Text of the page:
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Baklava: Layers of Flavor
Baklava is a no-brainer dessert choice, though its origins aren’t as clear. Read on for a slice of background on the sweet treat.
What is baklava and where did it come from? The first question is far easier to answer than the second. Though many people associate the sticky, layered nut-and-phyllo-dough dessert with Greek and Middle Eastern cuisine, historians have yet to agree about where baklava originated. Some point to Mesopotamia, while others show evidence it originated in the Byzantine or Ottoman Empires. No matter which culture first put its dozens of flaky layers together, one thing is clear, that the pastry was admired enough to rapidly spread across the world, even appearing in a Chinese recipe by the 14th century.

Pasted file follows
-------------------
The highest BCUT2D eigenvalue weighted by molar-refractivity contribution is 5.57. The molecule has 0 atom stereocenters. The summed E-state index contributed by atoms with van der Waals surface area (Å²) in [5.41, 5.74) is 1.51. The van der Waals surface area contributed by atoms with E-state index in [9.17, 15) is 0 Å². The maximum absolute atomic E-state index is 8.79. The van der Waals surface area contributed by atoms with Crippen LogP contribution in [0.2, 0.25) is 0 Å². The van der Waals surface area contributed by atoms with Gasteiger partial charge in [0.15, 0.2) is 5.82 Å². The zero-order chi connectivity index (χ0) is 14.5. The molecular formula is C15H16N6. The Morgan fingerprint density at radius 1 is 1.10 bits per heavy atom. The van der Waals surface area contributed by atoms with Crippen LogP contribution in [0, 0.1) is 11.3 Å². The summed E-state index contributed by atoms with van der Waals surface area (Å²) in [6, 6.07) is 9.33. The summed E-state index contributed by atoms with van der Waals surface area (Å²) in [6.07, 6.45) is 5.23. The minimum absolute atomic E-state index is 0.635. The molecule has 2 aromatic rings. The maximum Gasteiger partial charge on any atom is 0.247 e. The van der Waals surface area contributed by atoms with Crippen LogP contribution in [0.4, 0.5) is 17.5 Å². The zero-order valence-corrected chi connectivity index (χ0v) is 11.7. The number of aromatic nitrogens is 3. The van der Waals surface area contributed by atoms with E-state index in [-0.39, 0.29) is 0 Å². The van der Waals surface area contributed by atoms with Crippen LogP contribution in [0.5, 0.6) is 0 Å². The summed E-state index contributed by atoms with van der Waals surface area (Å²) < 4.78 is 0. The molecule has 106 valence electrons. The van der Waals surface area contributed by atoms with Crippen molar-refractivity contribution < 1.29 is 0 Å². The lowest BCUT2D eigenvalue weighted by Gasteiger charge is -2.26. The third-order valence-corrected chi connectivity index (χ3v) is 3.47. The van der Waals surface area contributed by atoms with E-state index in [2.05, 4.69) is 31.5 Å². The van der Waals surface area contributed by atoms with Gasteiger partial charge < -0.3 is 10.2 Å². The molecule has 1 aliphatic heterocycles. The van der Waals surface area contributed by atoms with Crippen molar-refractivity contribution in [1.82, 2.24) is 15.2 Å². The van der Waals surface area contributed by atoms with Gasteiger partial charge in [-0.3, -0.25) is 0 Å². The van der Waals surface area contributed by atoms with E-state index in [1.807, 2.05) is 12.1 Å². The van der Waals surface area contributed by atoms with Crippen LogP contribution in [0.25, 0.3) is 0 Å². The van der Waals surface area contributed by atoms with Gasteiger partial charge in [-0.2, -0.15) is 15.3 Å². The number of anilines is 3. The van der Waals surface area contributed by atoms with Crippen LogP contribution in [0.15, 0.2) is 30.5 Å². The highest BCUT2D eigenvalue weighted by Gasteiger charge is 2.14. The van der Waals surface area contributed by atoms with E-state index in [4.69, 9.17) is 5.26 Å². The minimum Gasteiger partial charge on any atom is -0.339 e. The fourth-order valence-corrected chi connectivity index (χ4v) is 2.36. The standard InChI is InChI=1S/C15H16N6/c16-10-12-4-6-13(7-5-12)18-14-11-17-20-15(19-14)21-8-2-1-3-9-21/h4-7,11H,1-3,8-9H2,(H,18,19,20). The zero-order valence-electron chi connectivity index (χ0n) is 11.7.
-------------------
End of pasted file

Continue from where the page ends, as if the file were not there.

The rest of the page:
Baklava is now a part of many Mediterranean and Middle Eastern cuisines, with each culture—and possibly each cook within that culture—boasting its own variation. To wit: one Greek version is made with olive oil instead of butter, to be eaten during Lent; some bakers prefer walnuts, while others prefer pistachios or almonds; and the spices can range from cinnamon or nutmeg to orange-blossom water and lemon. Baklava can also be cut in a variety of ways, from square and rhombus-shaped bars to rolls, spheres, and tiny little crumbs that you can pretend are granola.
The Fine Print
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